Saturday, 10 March 2012

The Habanero Chilli

 Habanero chillies can look a lot like their larger cousins, bell  peppers. But don't be fooled by their petite size and elegant shapes: round, lantern-like, or oblong - these little creatures will bite!

They figure quite highly on the Scoville Heat Scale (SCU) around 200,000 to 300,000. Repress the urge to cup these pretty little chillies in your hands (as I did and then learnt). You must handle them with care - the use of gloves is advisable; direct contact with skin may result in blisters.

The Habanero chilli, named after the Cuban city La Habana (Havana) begins life as green turning to orange, salmon or red when ripe. They have a floral aroma and fruity citrus-like flavour, incomparable to other chillies. Before consuming it is best to deseed and remove the placental tissue from the chilli (see picture above) as the capsaicin ( this is what gives heat to the chilli) is concentrated in these parts. This will reduce the heat considerably but not completely.

Did you know that the heat produced by capsaicin stimulates the nerve endings in the tongue and sends a message of pain to the brain which in turn releases endorphins, the body's natural painkillers? The resulting euphoria after the pain subsides is what causes some people to become addicted to chillies. By the way the more chillies you eat, the higher your resistance threshold to capsaicin which is why those seeking the 'hot pepper high' are after hotter and hotter stuff.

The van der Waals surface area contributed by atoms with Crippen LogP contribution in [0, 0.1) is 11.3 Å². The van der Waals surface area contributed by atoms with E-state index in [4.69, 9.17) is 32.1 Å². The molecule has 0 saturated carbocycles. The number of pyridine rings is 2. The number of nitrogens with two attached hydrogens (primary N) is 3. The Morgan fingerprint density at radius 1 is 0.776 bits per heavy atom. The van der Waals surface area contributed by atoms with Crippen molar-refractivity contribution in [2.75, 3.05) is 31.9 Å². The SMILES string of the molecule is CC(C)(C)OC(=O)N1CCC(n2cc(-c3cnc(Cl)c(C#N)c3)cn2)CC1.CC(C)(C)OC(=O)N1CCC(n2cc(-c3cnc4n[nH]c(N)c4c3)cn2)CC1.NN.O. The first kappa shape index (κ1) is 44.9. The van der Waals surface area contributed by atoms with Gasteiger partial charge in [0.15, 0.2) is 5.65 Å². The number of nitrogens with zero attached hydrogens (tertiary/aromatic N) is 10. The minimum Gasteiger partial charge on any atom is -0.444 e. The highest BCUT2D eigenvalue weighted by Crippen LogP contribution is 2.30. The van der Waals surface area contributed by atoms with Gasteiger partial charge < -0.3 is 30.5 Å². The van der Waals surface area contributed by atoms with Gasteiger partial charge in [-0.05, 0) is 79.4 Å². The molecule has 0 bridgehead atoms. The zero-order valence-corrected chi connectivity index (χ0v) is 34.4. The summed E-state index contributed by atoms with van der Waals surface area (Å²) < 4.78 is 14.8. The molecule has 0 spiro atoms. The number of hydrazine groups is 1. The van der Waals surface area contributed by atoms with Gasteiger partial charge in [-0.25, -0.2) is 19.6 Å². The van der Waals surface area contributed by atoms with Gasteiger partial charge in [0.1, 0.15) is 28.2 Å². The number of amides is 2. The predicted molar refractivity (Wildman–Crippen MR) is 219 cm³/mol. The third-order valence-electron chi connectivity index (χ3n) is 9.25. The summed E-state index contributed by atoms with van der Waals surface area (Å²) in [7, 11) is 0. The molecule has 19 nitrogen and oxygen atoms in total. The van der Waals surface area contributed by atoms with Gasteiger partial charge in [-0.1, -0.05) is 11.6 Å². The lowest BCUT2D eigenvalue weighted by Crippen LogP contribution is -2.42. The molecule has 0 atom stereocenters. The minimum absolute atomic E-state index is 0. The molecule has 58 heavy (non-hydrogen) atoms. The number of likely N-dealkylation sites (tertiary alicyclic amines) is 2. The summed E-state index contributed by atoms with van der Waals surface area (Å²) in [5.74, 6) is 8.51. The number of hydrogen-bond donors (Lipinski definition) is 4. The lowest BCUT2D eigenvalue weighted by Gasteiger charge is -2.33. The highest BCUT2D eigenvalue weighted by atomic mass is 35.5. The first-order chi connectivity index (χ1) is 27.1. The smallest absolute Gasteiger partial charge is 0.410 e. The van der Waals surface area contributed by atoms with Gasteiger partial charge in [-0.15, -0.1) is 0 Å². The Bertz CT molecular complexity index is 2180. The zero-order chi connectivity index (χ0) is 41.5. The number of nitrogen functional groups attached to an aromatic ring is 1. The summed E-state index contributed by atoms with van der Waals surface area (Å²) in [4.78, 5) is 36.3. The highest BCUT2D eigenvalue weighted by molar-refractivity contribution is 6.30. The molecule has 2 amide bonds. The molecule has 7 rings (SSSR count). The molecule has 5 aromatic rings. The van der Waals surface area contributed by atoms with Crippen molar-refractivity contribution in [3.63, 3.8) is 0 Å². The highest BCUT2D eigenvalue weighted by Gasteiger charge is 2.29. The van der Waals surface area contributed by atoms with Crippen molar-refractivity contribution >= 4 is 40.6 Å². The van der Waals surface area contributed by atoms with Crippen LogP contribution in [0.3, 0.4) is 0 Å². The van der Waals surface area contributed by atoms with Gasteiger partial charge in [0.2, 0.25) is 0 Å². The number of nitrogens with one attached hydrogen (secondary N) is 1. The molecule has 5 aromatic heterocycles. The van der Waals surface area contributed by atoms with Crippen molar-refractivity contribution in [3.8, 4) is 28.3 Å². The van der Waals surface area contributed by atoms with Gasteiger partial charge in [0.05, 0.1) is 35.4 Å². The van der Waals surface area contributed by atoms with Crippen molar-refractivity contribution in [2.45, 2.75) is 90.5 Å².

Here comes the health bit: chillies are rich in vitamin C!

This is a chilli sauce you can adapt to your taste buds. If you want less heat, reduce the amount of chillies or replace half the quantity with milder chillies such as Thai chilli in the picture above and add more honey.

Recipe for Sweet Chilli Sauce

6-8 ripe habanero chillies desseded
1 tbsp of grape seed oil
1 medium red onion
2 garlic cloves
1cm fresh ginger
1/2 tsp of Tamarind paste
1 tbsp cider vinegar
3 tbsp of Acacia honey

1. Chop the onions, garlic and ginger finely (or blitz in a food processor). Sauté together in a heavy-bottomed pan.
2. When reduced, add the chillies (chopped finely) and cook on medium heat.
3. Add the tamarind paste. Mix well. Add a little water to stop the ingredients from sticking to the pan.
4. Next add the vinegar and finally the honey (adjusting to taste).
5. Cook for a further 5 minutes before removing from the stove and blending into a fine liquid.

Use as a condiment with meat, fish or spread in sandwiches. Will keep in the fridge for months.

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